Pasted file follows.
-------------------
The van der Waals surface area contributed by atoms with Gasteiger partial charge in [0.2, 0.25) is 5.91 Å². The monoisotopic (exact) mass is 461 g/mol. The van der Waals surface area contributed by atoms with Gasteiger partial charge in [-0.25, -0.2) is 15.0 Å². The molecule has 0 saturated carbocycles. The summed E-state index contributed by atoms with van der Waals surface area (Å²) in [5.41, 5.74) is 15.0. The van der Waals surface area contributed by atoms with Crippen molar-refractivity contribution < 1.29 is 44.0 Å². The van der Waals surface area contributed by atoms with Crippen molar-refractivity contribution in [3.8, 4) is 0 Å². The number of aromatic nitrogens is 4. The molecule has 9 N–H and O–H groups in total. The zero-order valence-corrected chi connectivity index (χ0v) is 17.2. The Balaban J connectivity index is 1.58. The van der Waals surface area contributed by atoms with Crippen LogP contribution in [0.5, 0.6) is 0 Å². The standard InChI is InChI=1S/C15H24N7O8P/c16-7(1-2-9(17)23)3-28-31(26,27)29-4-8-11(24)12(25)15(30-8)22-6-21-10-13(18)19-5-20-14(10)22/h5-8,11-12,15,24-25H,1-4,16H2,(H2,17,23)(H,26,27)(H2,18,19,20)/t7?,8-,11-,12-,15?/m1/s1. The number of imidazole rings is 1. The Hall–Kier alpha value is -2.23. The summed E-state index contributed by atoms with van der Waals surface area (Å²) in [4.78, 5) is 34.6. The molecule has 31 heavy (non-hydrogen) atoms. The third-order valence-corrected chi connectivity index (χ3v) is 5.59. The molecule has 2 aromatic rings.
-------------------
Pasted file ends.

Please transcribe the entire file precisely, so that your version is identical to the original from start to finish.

The van der Waals surface area contributed by atoms with Gasteiger partial charge in [0.2, 0.25) is 5.91 Å². The monoisotopic (exact) mass is 461 g/mol. The van der Waals surface area contributed by atoms with Gasteiger partial charge in [-0.25, -0.2) is 15.0 Å². The molecule has 0 saturated carbocycles. The summed E-state index contributed by atoms with van der Waals surface area (Å²) in [5.41, 5.74) is 15.0. The van der Waals surface area contributed by atoms with Crippen molar-refractivity contribution < 1.29 is 44.0 Å². The van der Waals surface area contributed by atoms with Crippen molar-refractivity contribution in [3.8, 4) is 0 Å². The number of aromatic nitrogens is 4. The molecule has 9 N–H and O–H groups in total. The zero-order valence-corrected chi connectivity index (χ0v) is 17.2. The Balaban J connectivity index is 1.58. The van der Waals surface area contributed by atoms with Crippen LogP contribution in [0.5, 0.6) is 0 Å². The standard InChI is InChI=1S/C15H24N7O8P/c16-7(1-2-9(17)23)3-28-31(26,27)29-4-8-11(24)12(25)15(30-8)22-6-21-10-13(18)19-5-20-14(10)22/h5-8,11-12,15,24-25H,1-4,16H2,(H2,17,23)(H,26,27)(H2,18,19,20)/t7?,8-,11-,12-,15?/m1/s1. The number of imidazole rings is 1. The Hall–Kier alpha value is -2.23. The summed E-state index contributed by atoms with van der Waals surface area (Å²) in [4.78, 5) is 34.6. The molecule has 31 heavy (non-hydrogen) atoms. The third-order valence-corrected chi connectivity index (χ3v) is 5.59. The molecule has 2 aromatic rings.